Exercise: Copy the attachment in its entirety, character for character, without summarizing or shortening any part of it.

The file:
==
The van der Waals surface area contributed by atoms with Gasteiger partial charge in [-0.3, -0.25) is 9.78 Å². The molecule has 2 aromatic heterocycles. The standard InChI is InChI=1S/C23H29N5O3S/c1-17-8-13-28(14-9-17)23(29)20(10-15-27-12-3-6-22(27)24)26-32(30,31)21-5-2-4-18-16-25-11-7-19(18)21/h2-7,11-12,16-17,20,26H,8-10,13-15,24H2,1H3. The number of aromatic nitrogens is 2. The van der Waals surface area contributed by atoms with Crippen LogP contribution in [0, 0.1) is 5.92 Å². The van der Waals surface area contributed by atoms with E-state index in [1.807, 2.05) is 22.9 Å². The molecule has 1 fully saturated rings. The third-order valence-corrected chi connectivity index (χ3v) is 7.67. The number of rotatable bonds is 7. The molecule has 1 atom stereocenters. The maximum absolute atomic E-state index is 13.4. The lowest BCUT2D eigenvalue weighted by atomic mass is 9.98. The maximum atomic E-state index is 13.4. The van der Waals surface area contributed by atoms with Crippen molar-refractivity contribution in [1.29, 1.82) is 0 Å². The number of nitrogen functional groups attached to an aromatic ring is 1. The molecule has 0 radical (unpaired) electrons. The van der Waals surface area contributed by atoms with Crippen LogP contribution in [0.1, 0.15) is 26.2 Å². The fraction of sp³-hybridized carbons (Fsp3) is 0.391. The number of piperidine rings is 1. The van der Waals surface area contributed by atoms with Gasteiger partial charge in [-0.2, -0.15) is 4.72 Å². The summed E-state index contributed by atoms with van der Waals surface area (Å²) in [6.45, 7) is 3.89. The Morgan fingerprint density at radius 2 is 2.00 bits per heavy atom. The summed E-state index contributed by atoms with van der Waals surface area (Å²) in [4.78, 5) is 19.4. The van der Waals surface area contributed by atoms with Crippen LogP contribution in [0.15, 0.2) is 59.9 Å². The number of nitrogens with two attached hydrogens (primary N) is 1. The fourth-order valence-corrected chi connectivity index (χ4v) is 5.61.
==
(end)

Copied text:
The van der Waals surface area contributed by atoms with Gasteiger partial charge in [-0.3, -0.25) is 9.78 Å². The molecule has 2 aromatic heterocycles. The standard InChI is InChI=1S/C23H29N5O3S/c1-17-8-13-28(14-9-17)23(29)20(10-15-27-12-3-6-22(27)24)26-32(30,31)21-5-2-4-18-16-25-11-7-19(18)21/h2-7,11-12,16-17,20,26H,8-10,13-15,24H2,1H3. The number of aromatic nitrogens is 2. The van der Waals surface area contributed by atoms with Crippen LogP contribution in [0, 0.1) is 5.92 Å². The van der Waals surface area contributed by atoms with E-state index in [1.807, 2.05) is 22.9 Å². The molecule has 1 fully saturated rings. The third-order valence-corrected chi connectivity index (χ3v) is 7.67. The number of rotatable bonds is 7. The molecule has 1 atom stereocenters. The maximum absolute atomic E-state index is 13.4. The lowest BCUT2D eigenvalue weighted by atomic mass is 9.98. The maximum atomic E-state index is 13.4. The van der Waals surface area contributed by atoms with Crippen molar-refractivity contribution in [1.29, 1.82) is 0 Å². The number of nitrogen functional groups attached to an aromatic ring is 1. The molecule has 0 radical (unpaired) electrons. The van der Waals surface area contributed by atoms with Crippen LogP contribution in [0.1, 0.15) is 26.2 Å². The fraction of sp³-hybridized carbons (Fsp3) is 0.391. The number of piperidine rings is 1. The van der Waals surface area contributed by atoms with Gasteiger partial charge in [-0.2, -0.15) is 4.72 Å². The summed E-state index contributed by atoms with van der Waals surface area (Å²) in [6.45, 7) is 3.89. The Morgan fingerprint density at radius 2 is 2.00 bits per heavy atom. The summed E-state index contributed by atoms with van der Waals surface area (Å²) in [4.78, 5) is 19.4. The van der Waals surface area contributed by atoms with Crippen LogP contribution in [0.15, 0.2) is 59.9 Å². The number of nitrogens with two attached hydrogens (primary N) is 1. The fourth-order valence-corrected chi connectivity index (χ4v) is 5.61.